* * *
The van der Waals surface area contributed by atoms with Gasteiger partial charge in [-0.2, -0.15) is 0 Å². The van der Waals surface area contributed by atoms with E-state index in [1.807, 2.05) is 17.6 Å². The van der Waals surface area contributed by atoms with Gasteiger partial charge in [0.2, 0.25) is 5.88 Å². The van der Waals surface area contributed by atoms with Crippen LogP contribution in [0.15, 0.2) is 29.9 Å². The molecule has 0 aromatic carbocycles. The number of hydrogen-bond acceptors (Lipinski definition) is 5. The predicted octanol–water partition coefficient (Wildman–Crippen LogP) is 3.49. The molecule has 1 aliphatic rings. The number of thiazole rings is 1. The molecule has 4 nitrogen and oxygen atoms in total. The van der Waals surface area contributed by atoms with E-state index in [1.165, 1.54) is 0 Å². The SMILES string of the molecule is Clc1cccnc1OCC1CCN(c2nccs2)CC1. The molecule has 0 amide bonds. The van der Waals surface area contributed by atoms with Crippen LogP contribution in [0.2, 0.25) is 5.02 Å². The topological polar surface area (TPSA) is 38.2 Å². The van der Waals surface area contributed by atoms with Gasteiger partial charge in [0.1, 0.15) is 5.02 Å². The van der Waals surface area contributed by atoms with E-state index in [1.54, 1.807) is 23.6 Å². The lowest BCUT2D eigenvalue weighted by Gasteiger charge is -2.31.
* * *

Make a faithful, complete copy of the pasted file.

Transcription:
The van der Waals surface area contributed by atoms with Gasteiger partial charge in [-0.2, -0.15) is 0 Å². The van der Waals surface area contributed by atoms with E-state index in [1.807, 2.05) is 17.6 Å². The van der Waals surface area contributed by atoms with Gasteiger partial charge in [0.2, 0.25) is 5.88 Å². The van der Waals surface area contributed by atoms with Crippen LogP contribution in [0.15, 0.2) is 29.9 Å². The molecule has 0 aromatic carbocycles. The number of hydrogen-bond acceptors (Lipinski definition) is 5. The predicted octanol–water partition coefficient (Wildman–Crippen LogP) is 3.49. The molecule has 1 aliphatic rings. The number of thiazole rings is 1. The molecule has 4 nitrogen and oxygen atoms in total. The van der Waals surface area contributed by atoms with E-state index in [1.165, 1.54) is 0 Å². The SMILES string of the molecule is Clc1cccnc1OCC1CCN(c2nccs2)CC1. The molecule has 0 amide bonds. The van der Waals surface area contributed by atoms with Crippen LogP contribution in [0.2, 0.25) is 5.02 Å². The topological polar surface area (TPSA) is 38.2 Å². The van der Waals surface area contributed by atoms with Gasteiger partial charge in [0.1, 0.15) is 5.02 Å². The van der Waals surface area contributed by atoms with E-state index in [1.54, 1.807) is 23.6 Å². The lowest BCUT2D eigenvalue weighted by Gasteiger charge is -2.31.